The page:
Another way to keep the latency low is to use your Mac with an Apple TV and mirror your display (this will keep a constant, high-bandwidth connection to your Apple TV, keeping the wireless interface happy), or to download giant files (like when you run a Speedtest.net speed test)—both of these activities keep your wireless card in a normal/on state, and make it work like it should.

Band-aid fix #2: Switch your router to 802.11n / 5 Ghz-only

One solution which is amenable at home (but impossible at work, because I have no control over my employer's access points or purchasing decisions) is to upgrade the WiFi network to 802.11n-only (or 802.11ac, if you have a fancy—and expensive—new ac-enabled router) on the 5 Ghz band.

I have a few older devices at my house that only work on 802.11g, so I was fortunate to have an extra g-only WiFI router sitting around; I now use my AirPort Express as an 802.11n-only 5 Ghz router, and set the old router to 802.11g-only on the 2.4 Ghz band.

As long as I set my MacBook Air to only use the 802.11n network, I have good throughput, and low latency. However, this comes with a major downside; WiFi range is reduced dramatically, and I can only get about 40-50' away from the router before the connection drops (or gets very slow). On the 802.11g network, I can get up to 80-90' away before the connection drops (meaning I'm covered in every corner of my house).

I'm considering buying an AirPort Extreme and then having it in one part of the house, and my existing Express in another part, but that's a fairly expensive fix for this problem!

Band-aid fix #2: Disable most Bluetooth accessories/applications

At work, my desk seems to be close to one of the 802.11g-only routers, so the signal strength is usually great (at least, as it is reported by the MacBook Air!). However, I found that certain Bluetooth-enabled applications caused the WiFi to be excruciatingly slow.

One app, in particular, that caused this issue was Knock, an app that keeps a constant, low-power connection to your phone so you can tap it twice to unlock your Mac. With the app running and connected to my iPhone, download bandwidth over WiFi went down to ~0.8 Mbps on a network that usually gets 15-20 Mbps. If I quit the app, the bandwidth went up to 6-8 Mbps.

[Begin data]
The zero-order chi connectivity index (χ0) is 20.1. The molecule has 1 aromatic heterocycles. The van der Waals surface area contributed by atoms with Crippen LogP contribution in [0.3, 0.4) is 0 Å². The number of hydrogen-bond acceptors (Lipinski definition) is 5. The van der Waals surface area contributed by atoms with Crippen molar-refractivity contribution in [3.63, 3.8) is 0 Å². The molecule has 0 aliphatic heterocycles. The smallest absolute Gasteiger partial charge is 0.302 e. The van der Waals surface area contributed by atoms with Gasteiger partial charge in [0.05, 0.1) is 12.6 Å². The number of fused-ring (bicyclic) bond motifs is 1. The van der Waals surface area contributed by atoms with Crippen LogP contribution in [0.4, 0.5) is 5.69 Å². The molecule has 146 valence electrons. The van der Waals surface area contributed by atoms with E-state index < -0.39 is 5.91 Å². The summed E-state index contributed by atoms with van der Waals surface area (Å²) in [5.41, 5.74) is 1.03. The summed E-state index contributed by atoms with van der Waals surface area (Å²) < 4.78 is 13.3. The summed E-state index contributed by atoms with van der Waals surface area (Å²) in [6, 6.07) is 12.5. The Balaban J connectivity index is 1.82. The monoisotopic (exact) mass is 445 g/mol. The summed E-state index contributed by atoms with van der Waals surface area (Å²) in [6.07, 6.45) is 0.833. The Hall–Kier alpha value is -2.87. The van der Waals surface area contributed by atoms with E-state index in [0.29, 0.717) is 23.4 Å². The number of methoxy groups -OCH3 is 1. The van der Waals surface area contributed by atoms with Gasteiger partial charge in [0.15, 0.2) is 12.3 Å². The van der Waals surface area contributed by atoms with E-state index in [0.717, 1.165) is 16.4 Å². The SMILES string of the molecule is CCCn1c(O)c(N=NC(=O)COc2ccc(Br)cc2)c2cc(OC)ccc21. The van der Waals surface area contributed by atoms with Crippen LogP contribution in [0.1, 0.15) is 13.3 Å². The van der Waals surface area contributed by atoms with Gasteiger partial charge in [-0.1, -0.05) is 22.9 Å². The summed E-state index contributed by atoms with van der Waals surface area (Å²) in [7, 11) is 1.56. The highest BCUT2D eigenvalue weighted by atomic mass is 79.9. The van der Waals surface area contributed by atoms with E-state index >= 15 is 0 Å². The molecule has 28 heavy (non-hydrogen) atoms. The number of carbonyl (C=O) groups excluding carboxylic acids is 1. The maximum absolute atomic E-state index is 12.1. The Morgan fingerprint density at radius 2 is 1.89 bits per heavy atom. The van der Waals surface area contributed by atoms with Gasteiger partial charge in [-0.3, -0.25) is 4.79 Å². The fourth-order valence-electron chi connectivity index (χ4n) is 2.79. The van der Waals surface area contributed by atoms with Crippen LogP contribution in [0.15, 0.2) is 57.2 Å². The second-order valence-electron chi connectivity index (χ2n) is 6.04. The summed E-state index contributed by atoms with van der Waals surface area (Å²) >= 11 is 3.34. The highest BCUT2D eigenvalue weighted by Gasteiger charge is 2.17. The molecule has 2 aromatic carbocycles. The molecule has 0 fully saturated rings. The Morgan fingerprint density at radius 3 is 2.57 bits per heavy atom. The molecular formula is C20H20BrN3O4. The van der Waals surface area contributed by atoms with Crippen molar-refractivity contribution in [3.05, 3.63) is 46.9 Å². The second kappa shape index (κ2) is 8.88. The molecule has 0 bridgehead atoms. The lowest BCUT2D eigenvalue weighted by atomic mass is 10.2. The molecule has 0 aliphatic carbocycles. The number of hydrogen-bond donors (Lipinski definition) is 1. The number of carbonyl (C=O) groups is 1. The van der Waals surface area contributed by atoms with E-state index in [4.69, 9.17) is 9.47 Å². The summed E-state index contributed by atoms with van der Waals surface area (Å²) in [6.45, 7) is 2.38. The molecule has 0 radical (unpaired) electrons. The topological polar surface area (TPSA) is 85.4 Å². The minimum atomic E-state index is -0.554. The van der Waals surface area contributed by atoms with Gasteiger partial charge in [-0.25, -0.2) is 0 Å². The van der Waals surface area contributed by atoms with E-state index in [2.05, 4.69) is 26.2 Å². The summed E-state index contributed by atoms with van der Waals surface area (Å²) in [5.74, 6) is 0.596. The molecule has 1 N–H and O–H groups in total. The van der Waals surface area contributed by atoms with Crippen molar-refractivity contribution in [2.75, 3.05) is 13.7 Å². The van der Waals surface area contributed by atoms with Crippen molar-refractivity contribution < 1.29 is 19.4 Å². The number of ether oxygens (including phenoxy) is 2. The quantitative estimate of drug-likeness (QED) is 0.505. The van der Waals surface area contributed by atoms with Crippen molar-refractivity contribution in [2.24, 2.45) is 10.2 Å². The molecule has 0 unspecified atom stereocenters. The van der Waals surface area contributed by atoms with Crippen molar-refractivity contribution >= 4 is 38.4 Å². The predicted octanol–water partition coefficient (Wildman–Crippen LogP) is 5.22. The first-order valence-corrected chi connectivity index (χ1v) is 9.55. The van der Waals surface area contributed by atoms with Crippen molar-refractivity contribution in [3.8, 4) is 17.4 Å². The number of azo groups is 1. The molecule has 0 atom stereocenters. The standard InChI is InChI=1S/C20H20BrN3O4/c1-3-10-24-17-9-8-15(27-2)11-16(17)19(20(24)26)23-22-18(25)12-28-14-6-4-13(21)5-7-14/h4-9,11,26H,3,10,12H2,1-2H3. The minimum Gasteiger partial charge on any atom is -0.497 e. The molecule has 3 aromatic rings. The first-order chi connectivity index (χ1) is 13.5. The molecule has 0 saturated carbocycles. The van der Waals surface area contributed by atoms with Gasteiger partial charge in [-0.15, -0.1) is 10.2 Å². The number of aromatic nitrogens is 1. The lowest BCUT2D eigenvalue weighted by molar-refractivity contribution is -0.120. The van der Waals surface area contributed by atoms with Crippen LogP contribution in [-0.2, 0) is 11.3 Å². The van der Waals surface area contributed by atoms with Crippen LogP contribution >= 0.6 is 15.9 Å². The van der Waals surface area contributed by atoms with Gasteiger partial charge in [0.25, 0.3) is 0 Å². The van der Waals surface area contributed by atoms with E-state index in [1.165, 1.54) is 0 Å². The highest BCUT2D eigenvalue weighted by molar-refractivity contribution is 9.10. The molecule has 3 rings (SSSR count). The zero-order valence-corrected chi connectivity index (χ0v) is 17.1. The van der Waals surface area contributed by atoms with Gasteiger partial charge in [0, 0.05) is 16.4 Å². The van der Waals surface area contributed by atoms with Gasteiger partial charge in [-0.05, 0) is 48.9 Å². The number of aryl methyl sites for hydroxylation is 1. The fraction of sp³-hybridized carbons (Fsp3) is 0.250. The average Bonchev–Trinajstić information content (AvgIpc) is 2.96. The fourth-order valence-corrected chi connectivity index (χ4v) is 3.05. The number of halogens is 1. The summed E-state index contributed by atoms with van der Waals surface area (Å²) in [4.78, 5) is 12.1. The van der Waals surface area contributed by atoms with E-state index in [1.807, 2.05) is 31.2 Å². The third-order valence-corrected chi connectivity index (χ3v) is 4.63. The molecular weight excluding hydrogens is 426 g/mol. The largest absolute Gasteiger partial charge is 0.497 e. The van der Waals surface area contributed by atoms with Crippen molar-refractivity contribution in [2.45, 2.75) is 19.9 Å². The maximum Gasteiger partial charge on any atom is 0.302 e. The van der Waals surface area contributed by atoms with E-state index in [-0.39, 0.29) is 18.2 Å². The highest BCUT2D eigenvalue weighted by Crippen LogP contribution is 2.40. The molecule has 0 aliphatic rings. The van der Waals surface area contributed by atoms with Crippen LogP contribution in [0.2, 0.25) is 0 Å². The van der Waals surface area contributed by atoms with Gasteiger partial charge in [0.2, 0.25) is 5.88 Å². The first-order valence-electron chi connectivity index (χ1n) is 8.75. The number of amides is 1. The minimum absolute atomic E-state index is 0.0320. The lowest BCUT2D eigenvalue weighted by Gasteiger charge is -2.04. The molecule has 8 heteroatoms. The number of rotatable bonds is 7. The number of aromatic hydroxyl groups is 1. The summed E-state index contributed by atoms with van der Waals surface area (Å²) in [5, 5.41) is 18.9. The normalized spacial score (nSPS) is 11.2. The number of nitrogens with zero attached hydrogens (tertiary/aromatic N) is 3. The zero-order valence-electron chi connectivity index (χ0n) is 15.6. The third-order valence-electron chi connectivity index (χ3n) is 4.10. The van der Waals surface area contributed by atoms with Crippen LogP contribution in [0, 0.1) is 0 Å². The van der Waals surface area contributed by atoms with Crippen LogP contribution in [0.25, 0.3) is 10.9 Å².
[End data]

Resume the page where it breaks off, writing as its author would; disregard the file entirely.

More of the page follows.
Sadly, due to this behavior, I have had to stop using Knock. It was a handy convenience app, but alas, it is not for me :(

Band-aid fix #3: Disable Bluetooth entirely

Some people have reported that disabling Bluetooth entirely fixed their problems. Unfortunately, that's not an option for me; I would take a slower internet connection over not being able to use my Magic Mouse. Also, I sometimes use an external Bluetooth keyboard, or some other Bluetooth accessory, and that convenience is worth a ding in my Internet speed (sadly... because usually, with Apple products, I can have it all).

With Bluetooth disabled, my connection does seem to be perfectly stable, though it's usually stable even if I just have my mouse paired with my Air. I'm not sure why Knock's pairing with my iPhone harms the connection more than a mouse (which is constantly sending tracking feedback wirelessly), but that's how it is, at least in my testing, so I guess I'm glad the mouse works better than Knock.

Things that don't work

I also tried a bunch of other things that had no effect whatsoever, but seemed promising:

  • Deleted all WiFi networks in System Preferences, then added them back in.
  • Disabled Power Nap (in the Energy Saver preference pane).
  • Tried using an AirPort Express in mixed mode (b/g/n - 5 Ghz + 2.4 Ghz); in this case, the Air seemed to prefer using 2.4 Ghz connections because that signal was usually stronger.
  • Tried using a Netgear WRT54G router (b/g - 2.4 Ghz).
  • Completely erased hard drive and did a fresh reinstall of Mavericks. Didn't help at all.
  • Had the Genius Bar completely replace the AirPort card with a new one. Didn't help at all.

Troubleshooting tools

In troubleshooting these problems, I've found the following tools and methods to be the most helpful:

  1. ping in the terminal.
  2. Hold down the option key while clicking on the AirPort menu—this way you can see what frequency WiFi is using, as well as the channel and RSSI for your connection (often useful for troubleshooting).
  3. Apple's Wireless Diagnostics (option-click the AirPort menu, then select "Open Wireless Diagnostics...", type in your admin password, and click View > "Hide Utilities Toolbar", then show it again, to open up the WiFi Performance graph).
  4. iStumbler helps identify all the WiFi signals your computer can see, in excruciating detail.

Summary and non-Conclusion

I'm still (as of early 2014) trying to find a permanent fix for this issue—as are hundreds of people in various Apple Support threads (one fix that some have reported to work is to roll back the AirPort driver to an older version, downloaded from some random forum, but I'm not trusting enough to try that). I will continue to update this post with more info as I can find it, and please feel free to comment with any findings of your own!

Jeff Geerling is the owner of Midwestern Mac, LLC, and writes for this blog, his personal website (Life is a Prayer.com), and many other sites. He is an active contributor in the Drupal community, and has primarily been a Mac user since the 1990s. See more about the computers he has owned here: My Computing History.

Comments

John DeVo's picture

Very informative. I returned a new Air a month ago for wireless problems. I'd love to buy another if they'd fix this. Question. I've never used an external wifi adapter. Are you saying this can also be a fix for this for $30 until apple figures it out. If so I may take a chance on ordering another. Thanks.

Jeff Geerling's picture

Yes, but it's not an ideal solution, because you're stuck using the wifi card manufacturer's (usually) terrible application to manage WiFi connections. But it is an option.